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April 21, 1894


JAMA. 1894;XXII(16):565-572. doi:10.1001/jama.1894.02420950001001


During the chill or rigor there may be chattering of the teeth, and this usually augurs a severe attack. In one of my cases incessant and prolonged chattering occurred without the presence of a chill or general rigor, but this is rare.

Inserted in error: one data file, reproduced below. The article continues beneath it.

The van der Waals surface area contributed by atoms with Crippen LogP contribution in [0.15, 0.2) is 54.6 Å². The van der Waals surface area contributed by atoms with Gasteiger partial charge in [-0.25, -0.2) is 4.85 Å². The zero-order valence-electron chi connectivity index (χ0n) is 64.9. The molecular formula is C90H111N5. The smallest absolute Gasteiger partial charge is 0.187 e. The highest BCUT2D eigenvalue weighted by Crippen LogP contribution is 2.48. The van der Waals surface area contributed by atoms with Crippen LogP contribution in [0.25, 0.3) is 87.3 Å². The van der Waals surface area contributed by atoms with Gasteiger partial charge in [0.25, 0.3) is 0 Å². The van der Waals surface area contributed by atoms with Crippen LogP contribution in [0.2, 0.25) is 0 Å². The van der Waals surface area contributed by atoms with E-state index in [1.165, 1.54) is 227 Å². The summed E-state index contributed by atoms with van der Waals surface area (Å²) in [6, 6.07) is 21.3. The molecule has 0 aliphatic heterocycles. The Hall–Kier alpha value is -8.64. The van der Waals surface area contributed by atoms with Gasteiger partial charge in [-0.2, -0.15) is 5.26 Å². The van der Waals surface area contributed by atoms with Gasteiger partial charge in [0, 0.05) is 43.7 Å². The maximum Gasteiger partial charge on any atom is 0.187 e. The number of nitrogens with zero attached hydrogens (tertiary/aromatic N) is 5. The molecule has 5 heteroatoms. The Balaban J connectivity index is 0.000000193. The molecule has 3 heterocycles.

A man, aged 65, was awakened at midnight with uncontrollable chattering of the teeth. I saw him within an hour and found him in a great state of nervous excitement and alarm. His subjective symptoms were a feeling of uneasiness and an indefinite dread of impending evil. The skin was pale, pinched and cool; pulse 96, respirations 20, and temperature 99 degrees. He was restless, tossed about in bed, passed his urine frequently, and his teeth chattered incessantly and uncontrollably. This latter continued for more than two hours, subsiding gradually. Although the skin was cool, yet there was neither chilliness nor rigors. The ordinary symptoms of

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